So what I have here is my passenger side door,
which I’ve had to cut a large portion of the bottom out. Which, as you can see here
on the outer panel, it was very rusty. Along this out panel edge, I allowed the edge
to have a flange. That way once I bring my already fitted replacement piece for the outer
panel against this, and I’m ready to weld, I’m just gonna plug weld against the flange.
That way I’ll get a lot less blow-throughs and I’ll create a cleaner edge.
With this inner panel, I’ve already had to cut out a lot already, but I do need to
cut out more because I left this corner here for aligning the outer panel. But I’ll be
ready to cut this out here in a minute, as you’ll see.
This hinge, it was rusty, but not rusty enough where I couldn’t save it. So I went ahead
and sandblasted it and put some weld-through primer on it, that way I didn’t have to
worry about it rusting until I was ready to work on it.
So now I’m gonna go ahead and cut that off and show you how to plug weld.
Let me show you why I had to leave that corner in. This inner panel fits in this outer panel
along the bottom edge, and once I’m finished, I’m gonna have to spot weld along this line.
And so, if I don’t actually know where this inner panel piece goes, I’ll be a little
stuck once I try and put everything together. But since I had the old corner in, I could
fit this outer panel right in the right area, and that way, once I actually weld this in,
I can weld this in, knowing that it won’t have a problem.
The first step to plug welding is to create a flange, which I’ve already done as you
can see here. You create the flange using this air powered hydraulic air punch slash
flange tool. On this side right here is the flanging part, which you would just put up
against your edge and press the button, and it’ll flange your corner. Then on the other
side, which is the next step, is a hole punch, which I’m going to put every two inches
along here. On my welds, I want to clean off the area
where I am going to be welding, that way I get a cleaner weld. And even though this is
weld-through primer, I don’t trust it all that much, so I’m just gonna clean it off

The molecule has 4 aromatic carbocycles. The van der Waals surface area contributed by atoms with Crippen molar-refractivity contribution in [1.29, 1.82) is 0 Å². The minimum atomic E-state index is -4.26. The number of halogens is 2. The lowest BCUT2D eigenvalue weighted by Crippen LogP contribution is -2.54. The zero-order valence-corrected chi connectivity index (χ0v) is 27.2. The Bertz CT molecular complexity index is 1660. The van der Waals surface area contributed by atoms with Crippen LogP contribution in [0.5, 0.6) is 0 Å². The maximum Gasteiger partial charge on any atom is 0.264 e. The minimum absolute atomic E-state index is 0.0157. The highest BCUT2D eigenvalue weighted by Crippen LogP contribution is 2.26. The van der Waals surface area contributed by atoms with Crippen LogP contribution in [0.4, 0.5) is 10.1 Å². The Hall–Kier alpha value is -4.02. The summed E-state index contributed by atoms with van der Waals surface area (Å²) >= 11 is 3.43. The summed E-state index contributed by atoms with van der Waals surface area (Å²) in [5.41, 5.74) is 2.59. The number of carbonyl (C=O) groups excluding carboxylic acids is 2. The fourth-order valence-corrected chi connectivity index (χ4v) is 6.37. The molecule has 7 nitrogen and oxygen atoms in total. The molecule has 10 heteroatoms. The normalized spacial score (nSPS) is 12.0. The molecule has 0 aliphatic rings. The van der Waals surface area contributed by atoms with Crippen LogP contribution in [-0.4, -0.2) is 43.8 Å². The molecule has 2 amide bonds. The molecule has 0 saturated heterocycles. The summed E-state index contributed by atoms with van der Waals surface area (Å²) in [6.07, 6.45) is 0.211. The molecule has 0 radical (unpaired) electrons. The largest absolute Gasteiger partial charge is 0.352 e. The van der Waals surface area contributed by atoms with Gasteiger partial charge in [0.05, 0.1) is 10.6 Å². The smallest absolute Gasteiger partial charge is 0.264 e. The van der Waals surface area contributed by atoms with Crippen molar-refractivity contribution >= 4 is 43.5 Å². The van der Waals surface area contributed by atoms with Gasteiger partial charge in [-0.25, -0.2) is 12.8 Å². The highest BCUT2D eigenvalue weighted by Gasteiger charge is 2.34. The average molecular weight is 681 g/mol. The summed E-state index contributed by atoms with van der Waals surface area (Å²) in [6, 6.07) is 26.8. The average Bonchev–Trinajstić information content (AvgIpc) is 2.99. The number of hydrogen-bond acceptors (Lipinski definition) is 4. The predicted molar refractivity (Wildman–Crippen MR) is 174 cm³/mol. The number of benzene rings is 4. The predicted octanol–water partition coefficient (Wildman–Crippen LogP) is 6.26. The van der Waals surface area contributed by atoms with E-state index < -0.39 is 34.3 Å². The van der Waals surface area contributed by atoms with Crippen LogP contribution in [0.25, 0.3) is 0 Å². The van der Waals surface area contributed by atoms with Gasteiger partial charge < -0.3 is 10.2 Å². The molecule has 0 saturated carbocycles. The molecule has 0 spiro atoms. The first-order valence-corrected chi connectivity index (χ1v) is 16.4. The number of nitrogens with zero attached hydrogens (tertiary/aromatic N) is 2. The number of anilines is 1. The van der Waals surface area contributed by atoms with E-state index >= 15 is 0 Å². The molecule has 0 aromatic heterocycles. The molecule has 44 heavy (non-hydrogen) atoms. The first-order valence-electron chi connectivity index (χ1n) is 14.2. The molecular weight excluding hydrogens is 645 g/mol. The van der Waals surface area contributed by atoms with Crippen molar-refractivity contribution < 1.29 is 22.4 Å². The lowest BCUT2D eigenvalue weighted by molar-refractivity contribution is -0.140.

anyway. First I’m gonna tack the corners here, and
then I’m gonna start welding my plugs, going around the circle, then going in to fill it
in. Here is a plug-weld, which is near completely
perfect. It’s a little bit longer than it needs to be because I had a slight slip of
the hand, but it’s near perfect. And once I’m done doing all my plug welds, I’m
gonna come back to this corner and do some butt-welding.
When welding sheet metal, you always want to weld to the middle of your sheet. So I’m
going to plug weld here, then here, then here, and then I’m going to go into the middle
of those sections. And if you’ll also notice, I have a clamp right next to the plug weld
I’m going to be doing first. That way the metal will be right up next to each other,
and I know that there’ll be no gap. For the corners, I’m going to need to butt-weld,
and so since I know that these won’t warp as easily, I can do a continuous weld in a
spiral type of motion all the way until my flange starts.
There’s a little bit of blow-through, so I’m gonna let that cool down and go to the
other edge. I blew through again. Since I had a little blow-through, I lowered my arc
voltage, that way I won’t get as much heat for the blow-through.
My butt-welds don’t look absolutely perfect all the way around, but they’ll do. However,
my plug-welds look really nice, and I’ll show you a trick to how you can tell that
they really do look nice by flipping over this door. If you look at the back side of
my plug-welds, you can see that the welds went all the way through both pieces of metal.
That’s how you know that you really have a good weld.
I made marks to where I cut my original inner panel out, but I’m not gonna cut along that
line. I’m gonna cut about an eighth of an inch out and test fit it, and then I’m gonna
keep grinding down that edge until I get the perfect fit.
This inner door patch has taken several hours to fit, and remember kids, it’s very important
to get the perfect fit. That way it makes the welding a lot easier.
I’m gonna tack the inner panel in place before I do my final welds.
You’ll notice that I blew through because my gap was a little bigger there, so I’m
gonna go ahead and grow a bubble, and then use that bubble to fill the blow-through.
Now I’m gonna do all the plug welds on the bottom and the sides, and just like before,
I’m gonna start in the middle, then split the difference.
just welded to my pliers!
Whoa! Oh, Oh that’s not good! I’m gonna finish my butt-welds, and the
easiest way to do that is a series of tacks. As I did before with these, I’m gonna start
in the middle, then keep separating the difference. Just in case you didn’t know, I’m hopping
around because this also heats up the metal, and I don’t want to warp the metal.
Now I have all my welds ground down, and as you can see on the outside of this door, my
plug-welds finished very nicely. Now this door will be ready for some body filler, and
I can paint over that and this door will be as good as new.
See you next time on Hannah’s Bug! As always, this show is filmed in front of
a live studio audience.